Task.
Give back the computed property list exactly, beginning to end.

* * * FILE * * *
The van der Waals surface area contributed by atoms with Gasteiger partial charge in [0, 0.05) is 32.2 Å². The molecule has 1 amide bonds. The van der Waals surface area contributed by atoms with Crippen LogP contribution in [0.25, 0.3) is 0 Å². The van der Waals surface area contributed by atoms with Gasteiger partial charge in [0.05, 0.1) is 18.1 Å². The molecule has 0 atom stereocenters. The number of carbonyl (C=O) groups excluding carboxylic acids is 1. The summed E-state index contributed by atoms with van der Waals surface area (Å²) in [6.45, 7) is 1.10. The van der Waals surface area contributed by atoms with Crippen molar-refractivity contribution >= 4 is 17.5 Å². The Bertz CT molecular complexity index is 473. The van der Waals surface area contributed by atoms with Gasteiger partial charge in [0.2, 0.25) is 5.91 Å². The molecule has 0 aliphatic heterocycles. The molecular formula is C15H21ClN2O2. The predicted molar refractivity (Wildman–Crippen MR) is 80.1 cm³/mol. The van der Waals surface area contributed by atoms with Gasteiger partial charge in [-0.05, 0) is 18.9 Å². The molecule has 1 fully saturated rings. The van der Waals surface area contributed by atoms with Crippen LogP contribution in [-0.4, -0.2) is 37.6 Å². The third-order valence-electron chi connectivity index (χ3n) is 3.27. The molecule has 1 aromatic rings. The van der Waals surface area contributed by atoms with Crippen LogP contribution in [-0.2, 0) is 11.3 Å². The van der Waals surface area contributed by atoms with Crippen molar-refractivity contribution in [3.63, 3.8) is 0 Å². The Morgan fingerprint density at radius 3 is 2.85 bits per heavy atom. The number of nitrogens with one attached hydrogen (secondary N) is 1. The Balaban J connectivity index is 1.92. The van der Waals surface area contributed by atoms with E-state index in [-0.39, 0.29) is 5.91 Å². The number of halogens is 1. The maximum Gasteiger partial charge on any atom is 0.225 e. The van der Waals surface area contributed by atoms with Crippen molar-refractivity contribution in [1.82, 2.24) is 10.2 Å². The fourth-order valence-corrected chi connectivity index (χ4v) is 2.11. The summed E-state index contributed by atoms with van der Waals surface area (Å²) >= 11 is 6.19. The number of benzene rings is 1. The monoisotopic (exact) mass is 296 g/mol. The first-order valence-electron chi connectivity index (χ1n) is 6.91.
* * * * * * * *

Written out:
The van der Waals surface area contributed by atoms with Gasteiger partial charge in [0, 0.05) is 32.2 Å². The molecule has 1 amide bonds. The van der Waals surface area contributed by atoms with Crippen LogP contribution in [0.25, 0.3) is 0 Å². The van der Waals surface area contributed by atoms with Gasteiger partial charge in [0.05, 0.1) is 18.1 Å². The molecule has 0 atom stereocenters. The number of carbonyl (C=O) groups excluding carboxylic acids is 1. The summed E-state index contributed by atoms with van der Waals surface area (Å²) in [6.45, 7) is 1.10. The van der Waals surface area contributed by atoms with Crippen molar-refractivity contribution >= 4 is 17.5 Å². The Bertz CT molecular complexity index is 473. The van der Waals surface area contributed by atoms with Gasteiger partial charge in [0.2, 0.25) is 5.91 Å². The molecule has 0 aliphatic heterocycles. The molecular formula is C15H21ClN2O2. The predicted molar refractivity (Wildman–Crippen MR) is 80.1 cm³/mol. The van der Waals surface area contributed by atoms with Gasteiger partial charge in [-0.05, 0) is 18.9 Å². The molecule has 1 fully saturated rings. The van der Waals surface area contributed by atoms with Crippen LogP contribution in [-0.4, -0.2) is 37.6 Å². The third-order valence-electron chi connectivity index (χ3n) is 3.27. The molecule has 1 aromatic rings. The van der Waals surface area contributed by atoms with Crippen LogP contribution in [-0.2, 0) is 11.3 Å². The van der Waals surface area contributed by atoms with Crippen molar-refractivity contribution in [3.63, 3.8) is 0 Å². The Morgan fingerprint density at radius 3 is 2.85 bits per heavy atom. The number of nitrogens with one attached hydrogen (secondary N) is 1. The Balaban J connectivity index is 1.92. The van der Waals surface area contributed by atoms with E-state index in [-0.39, 0.29) is 5.91 Å². The number of halogens is 1. The maximum Gasteiger partial charge on any atom is 0.225 e. The van der Waals surface area contributed by atoms with Crippen molar-refractivity contribution in [1.82, 2.24) is 10.2 Å². The fourth-order valence-corrected chi connectivity index (χ4v) is 2.11. The summed E-state index contributed by atoms with van der Waals surface area (Å²) >= 11 is 6.19. The number of benzene rings is 1. The monoisotopic (exact) mass is 296 g/mol. The first-order valence-electron chi connectivity index (χ1n) is 6.91.